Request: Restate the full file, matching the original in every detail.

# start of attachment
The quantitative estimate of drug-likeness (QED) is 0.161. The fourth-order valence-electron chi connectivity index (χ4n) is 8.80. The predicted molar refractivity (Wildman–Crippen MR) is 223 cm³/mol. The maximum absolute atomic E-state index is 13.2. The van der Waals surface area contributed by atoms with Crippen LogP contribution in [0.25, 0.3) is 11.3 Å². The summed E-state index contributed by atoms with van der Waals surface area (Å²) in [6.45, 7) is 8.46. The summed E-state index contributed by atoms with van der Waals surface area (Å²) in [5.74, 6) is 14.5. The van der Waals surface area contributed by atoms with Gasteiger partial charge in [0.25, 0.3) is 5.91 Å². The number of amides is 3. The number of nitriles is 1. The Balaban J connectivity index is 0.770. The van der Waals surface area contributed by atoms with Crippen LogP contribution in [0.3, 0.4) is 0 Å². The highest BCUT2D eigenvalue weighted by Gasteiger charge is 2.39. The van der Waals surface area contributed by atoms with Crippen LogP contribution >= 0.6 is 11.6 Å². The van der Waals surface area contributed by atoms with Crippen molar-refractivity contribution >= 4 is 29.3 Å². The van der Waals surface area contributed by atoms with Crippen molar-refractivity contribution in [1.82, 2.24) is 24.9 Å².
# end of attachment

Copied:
The quantitative estimate of drug-likeness (QED) is 0.161. The fourth-order valence-electron chi connectivity index (χ4n) is 8.80. The predicted molar refractivity (Wildman–Crippen MR) is 223 cm³/mol. The maximum absolute atomic E-state index is 13.2. The van der Waals surface area contributed by atoms with Crippen LogP contribution in [0.25, 0.3) is 11.3 Å². The summed E-state index contributed by atoms with van der Waals surface area (Å²) in [6.45, 7) is 8.46. The summed E-state index contributed by atoms with van der Waals surface area (Å²) in [5.74, 6) is 14.5. The van der Waals surface area contributed by atoms with Gasteiger partial charge in [0.25, 0.3) is 5.91 Å². The number of amides is 3. The number of nitriles is 1. The Balaban J connectivity index is 0.770. The van der Waals surface area contributed by atoms with Crippen LogP contribution in [0.3, 0.4) is 0 Å². The highest BCUT2D eigenvalue weighted by Gasteiger charge is 2.39. The van der Waals surface area contributed by atoms with Crippen LogP contribution >= 0.6 is 11.6 Å². The van der Waals surface area contributed by atoms with Crippen molar-refractivity contribution >= 4 is 29.3 Å². The van der Waals surface area contributed by atoms with Crippen molar-refractivity contribution in [1.82, 2.24) is 24.9 Å².